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Wednesday, June 23, 2010

Fast Forward II

“Do you want another drink sir?”

I lift my chin to see the waiter standing with a question mark on his face.

“Sure, and another plate of finger chips please.”

He nods and walks towards the bar. I empty the last gulp remaining in my glass and resist lighting a cigarette. I have reduced smoking so much that many of friends think I have finally given up smoking. Very few of my acquaintances know that I gave up smoking after my post-graduation, not because I thought it was bad, nor because my physician asked me to, but I started wheezing now and then and felt smoking utterly uncomfortable. Only when I had a couple of drinks, I could smoke, for my chest would be clear. Alcohol does dilate your bronchi.

Many more people are sitting in the hotel now, than were when I had arrived, although it is only about noon. The waiter pours my drink and walks to another table. I make a mental note that this would be my last drink, for I would myself be driving back home. From a nearby table, I hear a couple of people are speaking so loudly that I get disturbed. I take a big sip and begin to stare at the tree with a huge trunk and large leaves.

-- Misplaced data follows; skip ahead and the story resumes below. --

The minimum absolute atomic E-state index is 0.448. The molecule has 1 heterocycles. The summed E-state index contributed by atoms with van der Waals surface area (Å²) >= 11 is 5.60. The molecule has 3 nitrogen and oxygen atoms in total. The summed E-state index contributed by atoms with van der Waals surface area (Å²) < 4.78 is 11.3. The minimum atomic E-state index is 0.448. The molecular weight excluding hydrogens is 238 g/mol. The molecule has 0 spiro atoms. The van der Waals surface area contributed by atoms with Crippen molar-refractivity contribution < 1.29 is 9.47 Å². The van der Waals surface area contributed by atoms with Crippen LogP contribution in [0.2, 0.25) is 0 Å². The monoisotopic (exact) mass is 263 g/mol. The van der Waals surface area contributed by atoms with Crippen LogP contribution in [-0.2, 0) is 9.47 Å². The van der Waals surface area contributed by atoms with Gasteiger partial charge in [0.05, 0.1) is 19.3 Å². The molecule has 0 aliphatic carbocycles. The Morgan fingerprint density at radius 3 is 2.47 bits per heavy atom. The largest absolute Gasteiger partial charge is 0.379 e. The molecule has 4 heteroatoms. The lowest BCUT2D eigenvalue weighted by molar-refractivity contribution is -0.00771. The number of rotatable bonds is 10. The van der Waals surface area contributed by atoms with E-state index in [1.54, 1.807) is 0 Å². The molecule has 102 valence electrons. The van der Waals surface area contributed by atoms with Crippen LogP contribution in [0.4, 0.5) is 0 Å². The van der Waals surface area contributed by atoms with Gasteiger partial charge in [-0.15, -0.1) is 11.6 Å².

Cathartic. Yes they say such experience cathartic. If the intervening period had not been so long as to render me incapable of changing the turns my life has taken, it would have been something other than cathartic. It is a shame that I even think of this word to explain the experience. The meanness hasn’t yet left me. Why do I feel so strongly about it? Don’t I have heart? My feelings towards Nirupama have always been ambivalent. But now after all this, at least, I should think differently, feel differently. Am I still not mature enough to view things dispassionately?

I consider what situation she is in now. Has she been a failure in her life? I ask myself. I should ask myself a similar question. Was I responsible for how it all ended? Partly. I confess to myself. I feel guilty about that. I have been inconsiderate. I have been unforgiving. I have been pitiless. I have to accept, I can’t cheat myself. But it is also beyond dispute that I alone am not fully responsible. There are others who are to have a lion-share of the blame. I have only been a part of the pack of wolves. Others, they are still unrepentant. Above all, it was Mohan who should have not heeded to anything that anybody said, if he knew the truth or at least if he trusted that what he knew was the truth. Wasn’t it the classic case of her words against those of everybody else?

I remember that neither Mohan nor Nirupama ever looked serious about their future. At least as far as I knew. Even if Mohan had been serious about marrying her, he wouldn’t have dared say so before any of us, for the fear of becoming a butt of jokes. Bhaskar would have easily called him credulous fool. But why did everyone act as they did?

“Anything else sir?” again, the waiter.

“Nope. Bill please,” I reply and take another large gulp of whisky.

I curse the waiter mutedly for breaking my chain of thoughts. I try to go back to my thoughts, but on the contrary slip even backwards to the time when our second term ended with the annual examinations and the vacations began…


Thursday, June 17, 2010

A Respite